The U.S. Defense Department held a seminar in Tokyo in November for Japanese companies to study whether their technologies could be used to build U.S. military equipment.
It was the Pentagon’s second such a seminar in Japan, Japanese and U.S. officials said Sunday. The first was held in 2014 when the Abe administration adopted new principles and guidelines for arms exports and had the Constitution reinterpreted to legalize the use of collective self-defense.
The session took place in late November at the Ministry of Economy, Trade and Industry, which arranged it at the request of the Pentagon. It was attended by some 60 Japanese companies, the officials said without disclosing names.
The U.S. government has long been interested in Japanese technology and provides funding to Japanese researchers at universities and other institutions.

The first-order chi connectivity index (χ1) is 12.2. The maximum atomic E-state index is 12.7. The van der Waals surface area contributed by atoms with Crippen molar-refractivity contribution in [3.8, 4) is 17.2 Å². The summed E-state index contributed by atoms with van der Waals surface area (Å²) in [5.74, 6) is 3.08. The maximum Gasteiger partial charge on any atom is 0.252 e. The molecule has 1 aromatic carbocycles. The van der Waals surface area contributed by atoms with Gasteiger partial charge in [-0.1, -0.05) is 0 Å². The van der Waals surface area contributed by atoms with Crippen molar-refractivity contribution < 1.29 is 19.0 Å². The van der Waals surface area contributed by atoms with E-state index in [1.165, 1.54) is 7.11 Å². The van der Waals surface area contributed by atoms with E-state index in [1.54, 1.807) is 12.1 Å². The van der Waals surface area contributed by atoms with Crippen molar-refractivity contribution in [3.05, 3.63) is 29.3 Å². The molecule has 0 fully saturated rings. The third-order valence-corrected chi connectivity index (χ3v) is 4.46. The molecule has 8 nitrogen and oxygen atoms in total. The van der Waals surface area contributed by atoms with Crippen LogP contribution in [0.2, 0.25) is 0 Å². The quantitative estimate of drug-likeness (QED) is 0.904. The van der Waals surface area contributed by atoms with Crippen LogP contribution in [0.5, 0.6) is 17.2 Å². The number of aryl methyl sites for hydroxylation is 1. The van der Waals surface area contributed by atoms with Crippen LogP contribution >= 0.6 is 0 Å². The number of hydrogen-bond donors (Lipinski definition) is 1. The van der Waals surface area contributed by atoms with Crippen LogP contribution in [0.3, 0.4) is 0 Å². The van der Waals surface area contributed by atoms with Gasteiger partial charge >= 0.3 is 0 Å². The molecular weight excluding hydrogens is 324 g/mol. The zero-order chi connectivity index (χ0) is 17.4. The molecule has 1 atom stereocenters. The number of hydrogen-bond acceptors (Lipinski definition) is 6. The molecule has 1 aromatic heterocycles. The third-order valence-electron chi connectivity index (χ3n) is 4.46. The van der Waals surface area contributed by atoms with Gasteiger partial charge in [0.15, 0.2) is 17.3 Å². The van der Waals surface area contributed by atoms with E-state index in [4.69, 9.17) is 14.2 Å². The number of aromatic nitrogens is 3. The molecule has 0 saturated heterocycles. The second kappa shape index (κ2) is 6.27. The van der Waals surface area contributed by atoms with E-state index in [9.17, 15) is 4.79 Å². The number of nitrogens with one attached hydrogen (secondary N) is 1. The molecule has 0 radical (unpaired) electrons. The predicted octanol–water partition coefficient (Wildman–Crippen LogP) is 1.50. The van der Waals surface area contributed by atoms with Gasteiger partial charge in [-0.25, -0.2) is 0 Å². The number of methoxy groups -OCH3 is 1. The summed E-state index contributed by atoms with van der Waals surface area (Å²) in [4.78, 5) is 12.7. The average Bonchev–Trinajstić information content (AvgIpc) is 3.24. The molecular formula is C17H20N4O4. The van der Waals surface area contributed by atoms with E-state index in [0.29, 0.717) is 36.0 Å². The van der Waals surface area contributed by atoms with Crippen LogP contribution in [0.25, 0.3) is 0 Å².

At the seminar, U.S. officials explained the procedures involved in outsourcing military technologies and discussed their priority areas, including energy conservation and materials science.
The following month, Pentagon officials held individual meetings with 18 companies.
Pentagon official Lt. Col. Sean Bradley, who attended the seminar, said the the purpose of the gathering was to “find, assess and field world-class technologies that enhance the capabilities of the U.S. military.”
“We have found that including foreign technologies into our systems, where appropriate, increases interoperability between the military forces of our allies and partners as we share common equipment and standards available in today’s global market place,” he said.
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